Hall of Famer Jack Butler died Saturday morning after a battle with a staph infection. He was 85.
Butler, a Pittsburgh Steelers great in the 1950s, was inducted into the Pro Football Hall of Fame last year.
Butler had the staph infection since November, which stemmed from a knee replacement that was needed because of a leg injury that ended his career in 1959.
"His heart just stopped," Steelers scout Mike Butler, Jack's son, told the Pittsburgh Post-Gazette. "He was completely lucid last night, my sister and brother made him a root beer float and he went to sleep. He never complained, never said anything hurt."
Butler was part of the NFL's All-Decade Team of the 1950s. When he retired, he was second on the league's all-time list with 52 interceptions.
"Jack was a tremendous player who ranked among the best in league history with his 52 interceptions while only playing in 12 games a year," Steelers chairman Dan Rooney said in a statement. "He was a versatile player who was also used as a wide receiver, but his career ended unfortunately too soon with a bad knee injury.
"He was an excellent person both on and off the field, and he played an integral role in the BLESTO scouting program and our entire draft process before his retirement. His family was very close to the entire Rooney family, and he will be missed. Our condolences are with his family through this very tough time."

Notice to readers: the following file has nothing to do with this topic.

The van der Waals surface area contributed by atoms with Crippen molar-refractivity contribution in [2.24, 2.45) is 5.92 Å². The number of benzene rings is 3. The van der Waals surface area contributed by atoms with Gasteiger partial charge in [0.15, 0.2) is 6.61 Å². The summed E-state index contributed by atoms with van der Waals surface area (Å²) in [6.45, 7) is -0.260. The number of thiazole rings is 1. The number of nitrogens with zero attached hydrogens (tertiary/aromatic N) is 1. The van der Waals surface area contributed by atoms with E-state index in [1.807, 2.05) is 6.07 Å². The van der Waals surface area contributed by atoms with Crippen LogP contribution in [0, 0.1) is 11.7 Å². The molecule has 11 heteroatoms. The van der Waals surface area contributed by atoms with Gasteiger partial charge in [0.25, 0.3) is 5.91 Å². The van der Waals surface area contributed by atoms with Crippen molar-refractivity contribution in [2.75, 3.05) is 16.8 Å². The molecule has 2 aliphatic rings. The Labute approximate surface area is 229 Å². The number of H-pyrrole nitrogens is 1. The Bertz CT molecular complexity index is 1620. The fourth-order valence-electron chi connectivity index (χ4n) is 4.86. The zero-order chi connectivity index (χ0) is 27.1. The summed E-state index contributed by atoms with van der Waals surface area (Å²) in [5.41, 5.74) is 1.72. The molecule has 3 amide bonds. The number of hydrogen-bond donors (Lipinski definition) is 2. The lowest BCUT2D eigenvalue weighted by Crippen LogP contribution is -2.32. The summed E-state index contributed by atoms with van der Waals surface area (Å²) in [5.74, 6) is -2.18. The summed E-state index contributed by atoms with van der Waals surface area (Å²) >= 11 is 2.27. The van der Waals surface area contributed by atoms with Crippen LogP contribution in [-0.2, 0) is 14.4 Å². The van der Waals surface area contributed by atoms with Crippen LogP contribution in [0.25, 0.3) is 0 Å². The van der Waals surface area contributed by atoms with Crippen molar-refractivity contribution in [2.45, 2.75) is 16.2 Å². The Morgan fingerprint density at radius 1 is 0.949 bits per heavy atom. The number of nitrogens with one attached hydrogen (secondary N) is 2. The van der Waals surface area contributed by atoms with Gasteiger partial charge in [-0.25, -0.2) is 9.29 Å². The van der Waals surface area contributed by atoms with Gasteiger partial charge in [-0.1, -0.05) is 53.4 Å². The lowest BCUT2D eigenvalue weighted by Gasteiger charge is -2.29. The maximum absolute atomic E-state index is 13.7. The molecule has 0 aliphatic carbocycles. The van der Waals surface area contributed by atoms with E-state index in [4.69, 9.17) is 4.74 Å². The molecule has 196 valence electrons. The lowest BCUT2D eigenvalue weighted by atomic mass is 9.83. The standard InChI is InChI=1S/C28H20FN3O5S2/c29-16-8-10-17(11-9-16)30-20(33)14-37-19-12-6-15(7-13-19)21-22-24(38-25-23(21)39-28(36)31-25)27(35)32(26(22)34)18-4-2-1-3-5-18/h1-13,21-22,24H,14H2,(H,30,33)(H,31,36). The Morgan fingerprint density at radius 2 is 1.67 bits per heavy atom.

After his playing days, Butler was a long-time scout before retiring three years ago.
"Jack Butler was one of the all-time great Steelers," Steelers president Art Rooney II said in a statement. "He devoted his entire life to the NFL and made contributions to many teams and many players through his work with BLESTO and player personnel matters. Our condolences are with the entire Butler family."
Steelers general manager Kevin Colbert said in a statement: "Jack was a great person and great friend who always placed his faith and family first. Beyond his great play on the field, he was a legendary personnel man who helped so many of us get established in our scouting careers. He will be missed, but never forgotten."